When a party is seeking attorney’s fees pursuant to a statute, that party is not necessarily entitled to recover attorney’s fees for litigating the amount of fees. However, in this particular case, the attorney’s fees and costs were not awarded pursuant to a statute, but instead pursuant to a fee-shifting provision in a consulting agreement. Because the language of the agreement was broad enough to encompass the award of fees and costs for litigating the amount of attorney’s fees, litigation of the amount of fees was compensable in this case.
TRIAL COURT ABUSED ITS DISCRETION IN DENYING THE DEFENDANT’S MOTION FOR POST-TRIAL INTERVIEW OF AN “EAGER TO SERVE” JUROR, WHO MISREPRESENTED THAT SHE HAD NOT BEEN INVOLVED IN ANY PAST CIVIL OR CRIMINAL LITIGATION WHEN THE POST-TRIAL INVESTIGATION REVEALED THAT SHE CERTAINLY HAD BEEN.
Westgate Palace v. Parr, 42 Fla. L. Weekly D858 (Fla. 5th DCA April 13, 2017):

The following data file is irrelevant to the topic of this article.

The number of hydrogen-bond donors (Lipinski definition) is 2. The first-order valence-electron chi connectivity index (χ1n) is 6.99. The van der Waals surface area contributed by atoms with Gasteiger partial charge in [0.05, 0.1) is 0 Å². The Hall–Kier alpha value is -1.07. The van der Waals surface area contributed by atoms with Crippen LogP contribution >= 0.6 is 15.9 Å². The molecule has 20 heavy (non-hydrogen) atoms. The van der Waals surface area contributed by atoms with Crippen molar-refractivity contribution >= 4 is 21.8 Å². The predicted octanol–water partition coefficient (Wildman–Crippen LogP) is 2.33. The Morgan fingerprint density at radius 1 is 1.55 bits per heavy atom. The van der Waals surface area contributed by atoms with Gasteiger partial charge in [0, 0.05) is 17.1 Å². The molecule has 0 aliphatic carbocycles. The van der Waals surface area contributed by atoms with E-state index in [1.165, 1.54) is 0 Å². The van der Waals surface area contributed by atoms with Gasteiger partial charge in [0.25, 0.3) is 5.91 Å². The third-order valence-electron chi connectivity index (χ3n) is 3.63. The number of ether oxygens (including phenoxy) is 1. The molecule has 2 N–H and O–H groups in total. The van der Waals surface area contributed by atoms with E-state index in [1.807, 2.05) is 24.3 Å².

During voir dire, the juror was asked whether she or any member of her immediate family had been party to any lawsuit, or whether she or any of her family had been accused, a complainant, or a witness in a criminal case. She answered no to both questions. This particular juror then also expressed that she was “excited” about receiving her jury duty notice, and wanted to serve and do her civic duty.
After a verdict for the plaintiff in this slip and fall case, the defendant moved to interview the juror, noting that their post-trial investigation revealed an extensive legal history for her, which included 20 felony and misdemeanor charges for various drug possession and theft offenses, a civil traffic infraction, and a tax warrant. She had also filed for bankruptcy, was involved in a divorce case, and not been truthful about how long she had lived in Orlando prior to the case.
Based on this information, the court ruled the trial judge should have allowed an interview. It rejected the argument that the defendant had failed to exercise diligence during voir dire by using imprecise questions, and found that the woman’s alleged concealment of her past combined with her enthusiasm to serve as a juror deprived the defendant of an opportunity to make an informed judgment about its use of peremptory challenge against her.
ERROR TO DISMISS CLAIM BASED ON CONSTRUCTION DEFECTS DUE TO THE TEN YEAR STATUTE OF REPOSE WHERE COMPLAINT FAILED TO CONCLUSIVELY ESTABLISH THAT IT HAD EXPIRED PRIOR TO THE FILING OF THE COMPLAINT.
Busch v. Lennar Homes, 42 Fla. L. Weekly D863 (Fla. 5th DCA April 13, 2017).